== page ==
u.s. banks offline one day, one bank after another. if the united states and israel bomb iran next year to stop the nuclear program i think we can say with high confidence that iran will retaliate. since israel or united states have attacked their homeland iran will attack in our homeland. not with terrorism but with cyber war, knocking out banking prehaps, electricity, causing havoc and getting away with it because we cannot defend successfully today against that kind of attack. [applause] >> that's a sobering thought to start a conversation with. as it happened, there were two pages in this week's "economists" that you should have on this subject on cyber war and i think it is helpful, if you can walk us through what exactly is meant by cyber war. you, yourself, mention cyber crime, cyber espionage there is a blurring of the lines. what do you mean by cyber war? >> you can rebbe using the word chuw. criber crime which is successful -- cyber crime which is successful. the cyber espionage which i think is the most serious thing today, that is the theft not 06 money but information,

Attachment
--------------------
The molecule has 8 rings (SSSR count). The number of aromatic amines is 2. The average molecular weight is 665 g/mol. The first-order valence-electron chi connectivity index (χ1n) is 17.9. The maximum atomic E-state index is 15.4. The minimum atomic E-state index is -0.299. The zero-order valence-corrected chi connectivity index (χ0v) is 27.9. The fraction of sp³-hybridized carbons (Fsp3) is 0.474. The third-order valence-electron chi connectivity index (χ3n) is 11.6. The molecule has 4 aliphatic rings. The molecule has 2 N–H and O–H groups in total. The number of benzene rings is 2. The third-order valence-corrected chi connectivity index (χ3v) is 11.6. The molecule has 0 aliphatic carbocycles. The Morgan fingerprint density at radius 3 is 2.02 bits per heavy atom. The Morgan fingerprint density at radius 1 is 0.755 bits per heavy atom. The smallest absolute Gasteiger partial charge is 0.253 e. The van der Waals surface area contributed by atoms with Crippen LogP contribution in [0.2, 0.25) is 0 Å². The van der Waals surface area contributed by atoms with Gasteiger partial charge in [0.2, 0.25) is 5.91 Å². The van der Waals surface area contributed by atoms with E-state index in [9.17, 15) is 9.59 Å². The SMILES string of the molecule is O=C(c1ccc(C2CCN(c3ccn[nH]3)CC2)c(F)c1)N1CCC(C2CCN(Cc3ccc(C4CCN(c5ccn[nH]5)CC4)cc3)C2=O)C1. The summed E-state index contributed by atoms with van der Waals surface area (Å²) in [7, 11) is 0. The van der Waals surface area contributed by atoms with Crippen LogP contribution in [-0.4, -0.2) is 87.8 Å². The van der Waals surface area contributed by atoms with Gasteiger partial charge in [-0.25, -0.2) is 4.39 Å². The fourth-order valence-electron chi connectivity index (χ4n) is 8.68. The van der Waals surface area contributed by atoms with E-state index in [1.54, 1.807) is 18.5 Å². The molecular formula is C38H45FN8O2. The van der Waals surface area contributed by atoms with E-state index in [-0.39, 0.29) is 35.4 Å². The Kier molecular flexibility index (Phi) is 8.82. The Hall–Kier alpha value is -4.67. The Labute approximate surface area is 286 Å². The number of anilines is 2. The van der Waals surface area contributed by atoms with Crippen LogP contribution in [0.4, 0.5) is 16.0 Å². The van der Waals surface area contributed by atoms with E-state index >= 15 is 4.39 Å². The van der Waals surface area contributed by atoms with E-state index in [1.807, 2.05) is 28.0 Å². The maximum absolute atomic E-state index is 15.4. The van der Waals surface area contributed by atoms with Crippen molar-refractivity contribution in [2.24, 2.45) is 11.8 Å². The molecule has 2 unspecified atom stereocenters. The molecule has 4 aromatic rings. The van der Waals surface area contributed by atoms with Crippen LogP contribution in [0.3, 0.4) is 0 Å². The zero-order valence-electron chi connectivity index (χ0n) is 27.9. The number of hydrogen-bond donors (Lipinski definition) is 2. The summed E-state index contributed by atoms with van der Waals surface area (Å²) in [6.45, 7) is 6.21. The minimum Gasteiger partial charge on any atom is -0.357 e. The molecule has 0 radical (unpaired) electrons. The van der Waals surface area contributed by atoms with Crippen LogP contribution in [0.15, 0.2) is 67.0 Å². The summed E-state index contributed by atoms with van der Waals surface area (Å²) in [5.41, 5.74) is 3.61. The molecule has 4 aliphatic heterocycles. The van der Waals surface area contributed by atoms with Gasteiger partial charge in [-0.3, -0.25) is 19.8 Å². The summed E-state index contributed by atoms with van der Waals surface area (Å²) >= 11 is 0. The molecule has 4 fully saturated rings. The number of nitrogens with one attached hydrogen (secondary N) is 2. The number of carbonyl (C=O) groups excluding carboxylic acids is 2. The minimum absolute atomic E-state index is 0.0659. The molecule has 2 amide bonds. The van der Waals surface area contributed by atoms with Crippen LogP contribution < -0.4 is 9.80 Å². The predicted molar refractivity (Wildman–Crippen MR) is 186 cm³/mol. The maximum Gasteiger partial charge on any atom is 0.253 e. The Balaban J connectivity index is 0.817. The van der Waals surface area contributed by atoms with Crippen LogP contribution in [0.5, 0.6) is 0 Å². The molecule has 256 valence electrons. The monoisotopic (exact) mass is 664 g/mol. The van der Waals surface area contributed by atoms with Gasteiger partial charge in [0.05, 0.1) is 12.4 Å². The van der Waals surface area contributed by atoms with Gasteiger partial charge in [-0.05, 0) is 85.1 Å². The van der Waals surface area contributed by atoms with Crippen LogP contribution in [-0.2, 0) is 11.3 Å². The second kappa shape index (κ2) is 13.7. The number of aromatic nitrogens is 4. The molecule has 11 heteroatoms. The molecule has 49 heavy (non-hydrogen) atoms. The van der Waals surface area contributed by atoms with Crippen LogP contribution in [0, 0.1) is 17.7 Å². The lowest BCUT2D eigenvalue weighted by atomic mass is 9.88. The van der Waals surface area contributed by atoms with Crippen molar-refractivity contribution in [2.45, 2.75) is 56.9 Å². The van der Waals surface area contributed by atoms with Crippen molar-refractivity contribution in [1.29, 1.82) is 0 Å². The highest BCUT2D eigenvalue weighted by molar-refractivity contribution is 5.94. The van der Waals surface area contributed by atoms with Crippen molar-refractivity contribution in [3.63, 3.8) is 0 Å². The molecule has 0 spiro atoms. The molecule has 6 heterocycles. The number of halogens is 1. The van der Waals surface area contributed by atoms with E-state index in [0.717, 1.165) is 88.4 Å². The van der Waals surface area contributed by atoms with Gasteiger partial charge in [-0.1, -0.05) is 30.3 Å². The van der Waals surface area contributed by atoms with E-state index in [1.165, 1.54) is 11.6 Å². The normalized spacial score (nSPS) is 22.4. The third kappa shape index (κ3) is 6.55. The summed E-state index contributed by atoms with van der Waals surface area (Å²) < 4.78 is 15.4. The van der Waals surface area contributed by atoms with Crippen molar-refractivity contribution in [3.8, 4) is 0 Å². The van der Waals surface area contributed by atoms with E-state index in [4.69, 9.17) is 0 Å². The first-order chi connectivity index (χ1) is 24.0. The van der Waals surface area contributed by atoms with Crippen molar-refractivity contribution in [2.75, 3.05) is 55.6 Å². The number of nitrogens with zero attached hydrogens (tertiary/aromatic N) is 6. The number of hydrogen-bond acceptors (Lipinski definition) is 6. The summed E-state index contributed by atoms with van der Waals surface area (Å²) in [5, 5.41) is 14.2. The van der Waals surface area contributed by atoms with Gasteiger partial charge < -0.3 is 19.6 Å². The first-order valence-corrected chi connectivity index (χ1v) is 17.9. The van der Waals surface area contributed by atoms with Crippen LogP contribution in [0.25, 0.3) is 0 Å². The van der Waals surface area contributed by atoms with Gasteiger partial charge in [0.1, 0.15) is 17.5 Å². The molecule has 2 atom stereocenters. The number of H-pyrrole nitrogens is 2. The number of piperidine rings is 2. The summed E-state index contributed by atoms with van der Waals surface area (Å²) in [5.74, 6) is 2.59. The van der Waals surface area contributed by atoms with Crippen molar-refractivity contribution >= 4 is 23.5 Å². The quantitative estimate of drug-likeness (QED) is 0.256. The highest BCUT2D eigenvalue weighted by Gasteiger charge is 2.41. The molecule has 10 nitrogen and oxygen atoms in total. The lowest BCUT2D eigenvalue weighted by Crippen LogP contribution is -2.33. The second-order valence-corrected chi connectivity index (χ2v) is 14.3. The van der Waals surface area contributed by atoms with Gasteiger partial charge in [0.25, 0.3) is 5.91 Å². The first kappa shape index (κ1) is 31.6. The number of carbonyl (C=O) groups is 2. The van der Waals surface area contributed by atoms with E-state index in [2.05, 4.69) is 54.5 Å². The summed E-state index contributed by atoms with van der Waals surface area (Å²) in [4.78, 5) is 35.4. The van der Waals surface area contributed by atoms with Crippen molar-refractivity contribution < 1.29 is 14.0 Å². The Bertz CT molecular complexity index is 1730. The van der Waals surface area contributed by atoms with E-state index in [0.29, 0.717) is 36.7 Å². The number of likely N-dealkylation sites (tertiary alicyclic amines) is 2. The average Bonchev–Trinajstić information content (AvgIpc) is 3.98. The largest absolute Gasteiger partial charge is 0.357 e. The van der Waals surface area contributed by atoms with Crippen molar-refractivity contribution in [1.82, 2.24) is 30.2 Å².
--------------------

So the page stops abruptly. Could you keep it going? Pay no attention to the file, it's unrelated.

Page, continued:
and gentlemen, the journey we began together in 2001, that is afghanistan and the united states. it was for a great cause. freeing civilians from terrorism and radicalism, little bitter rating afghanistan -- liberating afghanistan from an invasion and a rule by the taliban. the first one, in reverse order, the first one freeing afghanistan happened within a month and a half to two months. subbing squect of that afghanistan began its journey towards democracy, the rule of law, progress in all aspects of life. it went all right. it went reasonablely good under the circumstances. without a doubt with the help of the united states and our other allies around the world. the second part, freeing us all from terrorism and radicalism, didn't work as swiftly as we expected. there was bumps along the road and setbacks. now, the afghan people regardless where they stand recognize that afghanistan could not have made the progress that we have made in the past 10 years without the help we received from our allies. led by the united states of america. in more cruder terms the u.s. taxpayer's